Rugby: Gavin Henson determined to get it right at London Welsh

GAVIN HENSON joined London Welsh in an attempt to “put things right” after being sacked by Cardiff Blues.

Henson had been prepared to retire when his agent was told by the Blues – before the drink-related incident on a Flybe flight from Glasgow in April – that he had no future at the club.

The 30-year-old had joined the Welsh region after unsuccessful stints with Saracens and Toulon, and he felt it would have been “embarrassing” to sign with a fourth club in under two years.

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But when the Blues terminated his contract, Henson knew he could not end his career on such a sour note and he accepted the offer from Aviva Premiership new-boys London Welsh.

“I want another chance to put things right because I thought that was it,” Henson said.

“It was going to be my last club. I was made well aware they weren’t going to sign me on. That was demoralising.

“If you watch that last game [against Glasgow] where I was brought on as a wing – that sums up the way things were at the club. It was tough.

“I couldn’t move on to another club. It was starting to get embarrassing. I was more or less finished then, rugby-wise.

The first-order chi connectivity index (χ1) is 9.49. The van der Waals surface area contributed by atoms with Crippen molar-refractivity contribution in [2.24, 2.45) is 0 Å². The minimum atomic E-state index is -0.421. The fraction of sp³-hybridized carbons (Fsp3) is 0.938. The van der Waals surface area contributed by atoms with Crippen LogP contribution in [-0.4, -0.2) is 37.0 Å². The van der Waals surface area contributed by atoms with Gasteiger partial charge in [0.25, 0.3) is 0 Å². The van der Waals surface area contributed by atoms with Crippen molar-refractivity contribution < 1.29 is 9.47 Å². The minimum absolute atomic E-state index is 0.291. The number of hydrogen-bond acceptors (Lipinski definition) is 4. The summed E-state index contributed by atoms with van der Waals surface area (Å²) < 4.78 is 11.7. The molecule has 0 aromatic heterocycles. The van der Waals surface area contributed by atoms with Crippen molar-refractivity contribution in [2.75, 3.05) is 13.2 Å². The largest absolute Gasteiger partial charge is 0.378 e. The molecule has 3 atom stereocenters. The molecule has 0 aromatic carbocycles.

“The writing was on the wall before then and they took their opportunity to strike. I fell into that trap really.

“In a way, if there’s anything good to come out of it [being sacked], it was that I knew things couldn’t end like that.

“I had to bite the bullet and sign again for another club and try and put things right.

“I just have to make sure I stay on the straight and narrow and play the best I can.”

Henson was given his “last chance” by his former Ospreys coach Lyn Jones, arguably the one man who could get the best out of the Wales and Lions international. Earlier this week, Jones described Henson’s recent past as a period of “fannying around” – and Henson understands the perception.

In 2009, he took an 18-month sabbatical from rugby and became a reality television star before being drummed out of Toulon and Cardiff Blues for disciplinary reasons.

But Henson has convinced Jones he is serious about rugby and about recapturing the form that helped Wales win Grand Slam titles in 2005 and 2008.

In return, Henson has been placed at the heart of the London Welsh operation. He will play at fly-half for the Exiles and he already feels a key and valued member of the squad.

“I played my best rugby under Lyn in 2003-2004. I am looking to try and recapture that. I’m totally focused on rugby,” Henson said. “I have hardly played, have I? I couldn’t help it. My body let me down a little bit.

“I took my time out and it has been a rough ride trying to get back in. I am just hoping I get a fair chance here.

“I have got a better feel here. I am involved, which is nice. It is tough when you are not.

“I really just want to play rugby. This is my last chance and I want to go out playing 10.

“Fly-half is the position I most enjoy. I have a bit of self-doubt about whether I can play there because it has been so long.

“I am looking forward to seeing how it goes.”

Henson also recognises exactly where he stands on the international front and, on this occasion, he has no illusions about walking straight back into the Wales squad.

In 2010, Henson drew criticism from his team-mates for modelling the new Wales kit before he had even returned to rugby from his sabbatical.